Dangerous driver: Manal al-Sharif after defying Saudi ban on women driving
“I want to document the truth for my son. My family is afraid. I have had death threats. But they know they cannot stop me. They messed with the wrong woman”
This article was taken from the January 2013 issue of Wired magazine. Be the first to read Wired’s articles in print before they’re posted online, and get your hands on loads of additional content by subscribing online.
On May 19, 2011, Manal al-Sharif, a divorced mother of two and internet security consultant for Saudi Aramco, the Saudi Arabian national oil company, was filmed by a friend driving through the city of Khobar. She posted the eight-minute video on YouTube, and in it she says in Arabic: “We are ignorant and illiterate when it comes to driving. You’ll find a woman with a PhD and she doesn’t know how to drive. We want change in the country.”
Within two days the video was watched 600,000 times on YouTube. Then she was arrested.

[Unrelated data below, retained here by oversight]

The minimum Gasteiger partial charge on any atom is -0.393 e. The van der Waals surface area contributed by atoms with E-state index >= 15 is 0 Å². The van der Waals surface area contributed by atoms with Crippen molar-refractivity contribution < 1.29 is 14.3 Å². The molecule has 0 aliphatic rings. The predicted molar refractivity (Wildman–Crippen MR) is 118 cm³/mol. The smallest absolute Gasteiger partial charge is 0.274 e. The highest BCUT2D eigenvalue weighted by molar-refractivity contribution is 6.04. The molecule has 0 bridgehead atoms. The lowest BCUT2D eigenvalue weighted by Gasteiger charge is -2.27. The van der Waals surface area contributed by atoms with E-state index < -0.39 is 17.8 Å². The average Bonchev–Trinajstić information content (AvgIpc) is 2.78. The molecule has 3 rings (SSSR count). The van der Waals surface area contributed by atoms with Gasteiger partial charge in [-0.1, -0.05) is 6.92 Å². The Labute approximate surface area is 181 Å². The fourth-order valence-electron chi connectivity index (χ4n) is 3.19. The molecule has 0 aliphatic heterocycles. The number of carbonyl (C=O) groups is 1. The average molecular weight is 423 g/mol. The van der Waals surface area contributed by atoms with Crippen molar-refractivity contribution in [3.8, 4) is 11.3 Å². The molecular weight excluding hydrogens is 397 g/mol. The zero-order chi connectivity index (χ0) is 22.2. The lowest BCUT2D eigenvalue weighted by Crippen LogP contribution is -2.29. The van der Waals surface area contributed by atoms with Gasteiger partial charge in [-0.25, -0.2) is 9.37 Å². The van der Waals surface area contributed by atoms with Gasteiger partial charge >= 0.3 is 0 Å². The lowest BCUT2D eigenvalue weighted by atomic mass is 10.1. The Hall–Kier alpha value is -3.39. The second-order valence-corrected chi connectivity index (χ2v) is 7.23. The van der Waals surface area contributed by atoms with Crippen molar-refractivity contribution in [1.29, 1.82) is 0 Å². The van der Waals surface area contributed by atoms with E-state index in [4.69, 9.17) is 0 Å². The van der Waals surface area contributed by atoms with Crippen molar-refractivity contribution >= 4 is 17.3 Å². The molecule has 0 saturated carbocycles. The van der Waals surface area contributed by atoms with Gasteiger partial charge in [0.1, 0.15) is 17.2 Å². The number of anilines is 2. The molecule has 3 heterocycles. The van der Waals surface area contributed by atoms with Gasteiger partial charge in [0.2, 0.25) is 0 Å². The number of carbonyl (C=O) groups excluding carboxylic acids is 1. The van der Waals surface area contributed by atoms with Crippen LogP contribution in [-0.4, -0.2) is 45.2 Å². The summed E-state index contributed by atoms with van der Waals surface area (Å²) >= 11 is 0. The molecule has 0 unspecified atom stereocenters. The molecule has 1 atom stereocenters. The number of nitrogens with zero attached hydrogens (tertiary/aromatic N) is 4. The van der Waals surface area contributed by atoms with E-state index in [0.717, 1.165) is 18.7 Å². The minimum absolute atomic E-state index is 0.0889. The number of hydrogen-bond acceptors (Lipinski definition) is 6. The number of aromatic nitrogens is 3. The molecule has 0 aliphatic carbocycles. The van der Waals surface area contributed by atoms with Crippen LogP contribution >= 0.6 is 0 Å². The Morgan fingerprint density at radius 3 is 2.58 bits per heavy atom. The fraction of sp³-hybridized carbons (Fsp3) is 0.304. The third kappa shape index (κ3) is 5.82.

“The religious police came into my house at 2am,” Al-Sharif, 33, told the Wired 2012 conference in London last October. “They took me and my brother. I was detained for nine days. My picture was on the front of all the newspapers, all saying horrible things about me.”
In Saudi Arabia, al-Sharif’s bravery emboldened an existing campaign, Women2Drive, which promotes women’s right to drive — something that’s banned.
“There’s no actual law — it’s an unwritten law,” says al-Sharif. “I was mad, because the day before I had to walk for 40 minutes from my clinic to my house and cars were honking and following me.”
For al-Sharif, the real issue is not just driving, but human rights.
“For instance, in Saudi Arabia all women, even married ones, need permission from a male guardian to work or study,” she says.
According to her, the movement is making a difference. In September 2011, King Abdullah gave women the vote. Last May, al-Sharif was awarded the Václav Havel prize for creative dissent at the Oslo Freedom Forum.
“I asked my bosses for permission to go to the ceremony in Oslo,” she says. “They refused and told me that they didn’t want their name associated with me. I resigned.” Now living in Dubai, al-Sharif is currently taking time off to write a book, entitled Kingdom of Saudi Men.
“So many lies have been told about what I did,” she says. “I want to document the truth for my son. My family is afraid. I have had death threats. But they know they cannot stop me. They messed with the wrong woman.”